Mark Palermo

America's Problem with the Body

He Was Our S.O.B.
Long Ago Saturday Nights at the Circle 9
The Dark Side of Vaccinations
Wine: Where Ignorance and Pretension Find their Loudest Voice
A 1976 Journey in Search of Self
The Machinery of Mass Dreams
The Outlaw Georgie Bush
Sex Offender Registries Out of Control
Extreme Makeover for Airheads
The Fault Lies not in the Stars, but in Ourselves
Reconsidering George Carlin
If You Think Liberals Are Jerks...
She Couldn't Do Her Chores
Remembering Viktor Frankl
One Day on the Farm-1977
A Fresh Look at Meat
How the Real World Works: A Lesson
30 Bucks for the Human Touch
1929 All Over Again
An Old Man's War, A Young Man's Fight
More Things in Heaven and Earth...
Our Dumbed-down Public Discourse
Bread, But No Roses
Earth's the Right Place for Love
Read This Before Enlisting
Poison Is Good for You: The Fluoridation Scam
Ron Paul:He Makes Too Much Sense
War Is a Racket
Brazil's National Orgasm Day
Calling all Liberals!
Why I Don't Get Flu Shots
What is Community?
Haverhillicus Homocrisicum
If You Wanna Be a Junkie, Why?
Do We Know His Family?
Scam: Youth Sports
A Subsidy for the Human Touch?
How Not to Be Boring
If the Bread and Roses Strike Were NOW
America's Problem with the Body
Columbus Day? or Renaissance Day?
Depleted Uranium Weapons
Mitt Romney: A Clintonian Republican
A Checklist for Conservatives
On Torture and Torturers
Pimp of the Nation
Romney is a Jerk
Hypocrisy and its Champions
The Dumb Society
The Men's Taverns of Yesteryear
On Dittoheads!
Let China Sleep
2004 McDebates
Animal Rights Page
US Wealth Distribution Chart
Public Grief, Private Lives

Years ago, I lived and worked in Madrid, Spain. I have fond memories of that time, especially of the Spaniards, a gregarious and sentimental people. Like the Europeans, I spent lots of time in cafes and bars. I remember a conversation with a young Spanish intellectual in which he remarked, “You Americans have a problem with the body.” He was a thoughtful and intelligent guy, not the rabid sort of anti-Americanist one sometimes finds in European cafes, whose train of logic starts with hatred of America and works backwards producing the appropriate premises. I thought it was a curious thing to say, but in the many years since our conversation, I have realized what he meant.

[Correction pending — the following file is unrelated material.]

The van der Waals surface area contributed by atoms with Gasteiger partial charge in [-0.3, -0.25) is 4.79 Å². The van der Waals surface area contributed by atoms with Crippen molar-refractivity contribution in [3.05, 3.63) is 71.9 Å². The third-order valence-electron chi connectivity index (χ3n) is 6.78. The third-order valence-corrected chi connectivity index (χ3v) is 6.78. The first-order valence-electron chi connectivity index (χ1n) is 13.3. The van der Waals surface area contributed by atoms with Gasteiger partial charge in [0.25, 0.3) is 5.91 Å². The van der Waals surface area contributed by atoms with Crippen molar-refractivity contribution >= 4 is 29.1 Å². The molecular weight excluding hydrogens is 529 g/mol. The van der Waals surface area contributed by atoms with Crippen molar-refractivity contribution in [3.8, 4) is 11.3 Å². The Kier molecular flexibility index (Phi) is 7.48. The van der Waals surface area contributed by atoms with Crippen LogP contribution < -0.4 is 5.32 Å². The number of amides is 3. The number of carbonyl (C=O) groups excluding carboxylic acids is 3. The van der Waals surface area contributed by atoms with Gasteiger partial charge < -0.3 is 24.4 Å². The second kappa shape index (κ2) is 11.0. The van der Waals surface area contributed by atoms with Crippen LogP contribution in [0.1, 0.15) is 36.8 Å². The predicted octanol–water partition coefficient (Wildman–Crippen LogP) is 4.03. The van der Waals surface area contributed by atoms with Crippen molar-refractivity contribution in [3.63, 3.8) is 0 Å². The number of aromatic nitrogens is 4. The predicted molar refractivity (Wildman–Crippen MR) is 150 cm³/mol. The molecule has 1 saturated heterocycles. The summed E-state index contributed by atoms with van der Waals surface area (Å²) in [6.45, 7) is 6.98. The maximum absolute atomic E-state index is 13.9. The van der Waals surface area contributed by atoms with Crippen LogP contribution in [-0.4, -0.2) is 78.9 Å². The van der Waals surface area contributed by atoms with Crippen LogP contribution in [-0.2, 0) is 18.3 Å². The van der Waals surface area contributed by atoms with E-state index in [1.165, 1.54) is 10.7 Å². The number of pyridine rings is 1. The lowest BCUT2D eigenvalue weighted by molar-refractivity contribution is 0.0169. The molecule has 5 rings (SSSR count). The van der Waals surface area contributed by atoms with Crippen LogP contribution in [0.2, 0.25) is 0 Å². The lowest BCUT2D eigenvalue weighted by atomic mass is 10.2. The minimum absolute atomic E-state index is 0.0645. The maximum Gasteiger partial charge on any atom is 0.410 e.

A good example of our collective problem with the body is the furor over mothers nursing babies in public. I don’t know what can be more natural and wholesome than breastfeeding a baby, but not everyone agrees. On October 13, Emily Gillette, 27, was on a flight out of Burlington, Vermont. She was in a window seat discreetly nursing her baby next to her husband, who was in the aisle seat providing her a measure of privacy. A flight attendant approached Mrs. Gillette, and ordered her to cover up saying, “You are offending me.” Mrs. Gillette refused to cover her child, and she and her family were booted off the flight. As a result, protests by nursing mothers were held in more than 30 airports around the country.